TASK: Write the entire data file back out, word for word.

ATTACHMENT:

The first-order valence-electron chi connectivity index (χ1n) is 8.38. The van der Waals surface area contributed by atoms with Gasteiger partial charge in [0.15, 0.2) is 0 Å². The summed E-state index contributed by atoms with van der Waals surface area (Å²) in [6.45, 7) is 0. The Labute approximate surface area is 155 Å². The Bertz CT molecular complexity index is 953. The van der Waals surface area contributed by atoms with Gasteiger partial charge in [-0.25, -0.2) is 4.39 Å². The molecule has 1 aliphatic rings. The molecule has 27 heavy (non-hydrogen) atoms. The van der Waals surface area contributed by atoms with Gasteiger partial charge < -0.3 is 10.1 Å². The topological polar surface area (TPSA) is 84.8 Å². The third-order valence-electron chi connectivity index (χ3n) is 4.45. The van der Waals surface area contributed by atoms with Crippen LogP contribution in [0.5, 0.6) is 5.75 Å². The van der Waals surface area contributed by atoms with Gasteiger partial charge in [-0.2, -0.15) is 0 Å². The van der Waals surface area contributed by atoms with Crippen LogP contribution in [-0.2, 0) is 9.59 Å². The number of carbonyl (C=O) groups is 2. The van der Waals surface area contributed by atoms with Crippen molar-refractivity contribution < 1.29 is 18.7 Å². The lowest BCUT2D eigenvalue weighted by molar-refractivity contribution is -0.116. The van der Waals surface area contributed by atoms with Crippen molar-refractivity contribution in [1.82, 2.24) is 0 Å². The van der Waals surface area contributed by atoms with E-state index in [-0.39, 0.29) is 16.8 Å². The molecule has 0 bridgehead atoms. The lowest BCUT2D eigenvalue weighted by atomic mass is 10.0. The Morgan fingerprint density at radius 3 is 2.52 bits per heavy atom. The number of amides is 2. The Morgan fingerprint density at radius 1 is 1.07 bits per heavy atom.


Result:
The first-order valence-electron chi connectivity index (χ1n) is 8.38. The van der Waals surface area contributed by atoms with Gasteiger partial charge in [0.15, 0.2) is 0 Å². The summed E-state index contributed by atoms with van der Waals surface area (Å²) in [6.45, 7) is 0. The Labute approximate surface area is 155 Å². The Bertz CT molecular complexity index is 953. The van der Waals surface area contributed by atoms with Gasteiger partial charge in [-0.25, -0.2) is 4.39 Å². The molecule has 1 aliphatic rings. The molecule has 27 heavy (non-hydrogen) atoms. The van der Waals surface area contributed by atoms with Gasteiger partial charge < -0.3 is 10.1 Å². The topological polar surface area (TPSA) is 84.8 Å². The third-order valence-electron chi connectivity index (χ3n) is 4.45. The van der Waals surface area contributed by atoms with Crippen LogP contribution in [0.5, 0.6) is 5.75 Å². The van der Waals surface area contributed by atoms with Gasteiger partial charge in [-0.2, -0.15) is 0 Å². The van der Waals surface area contributed by atoms with Crippen LogP contribution in [-0.2, 0) is 9.59 Å². The number of carbonyl (C=O) groups is 2. The van der Waals surface area contributed by atoms with Crippen molar-refractivity contribution < 1.29 is 18.7 Å². The lowest BCUT2D eigenvalue weighted by molar-refractivity contribution is -0.116. The van der Waals surface area contributed by atoms with Crippen molar-refractivity contribution in [1.82, 2.24) is 0 Å². The van der Waals surface area contributed by atoms with E-state index in [-0.39, 0.29) is 16.8 Å². The molecule has 0 bridgehead atoms. The lowest BCUT2D eigenvalue weighted by atomic mass is 10.0. The Morgan fingerprint density at radius 3 is 2.52 bits per heavy atom. The number of amides is 2. The Morgan fingerprint density at radius 1 is 1.07 bits per heavy atom.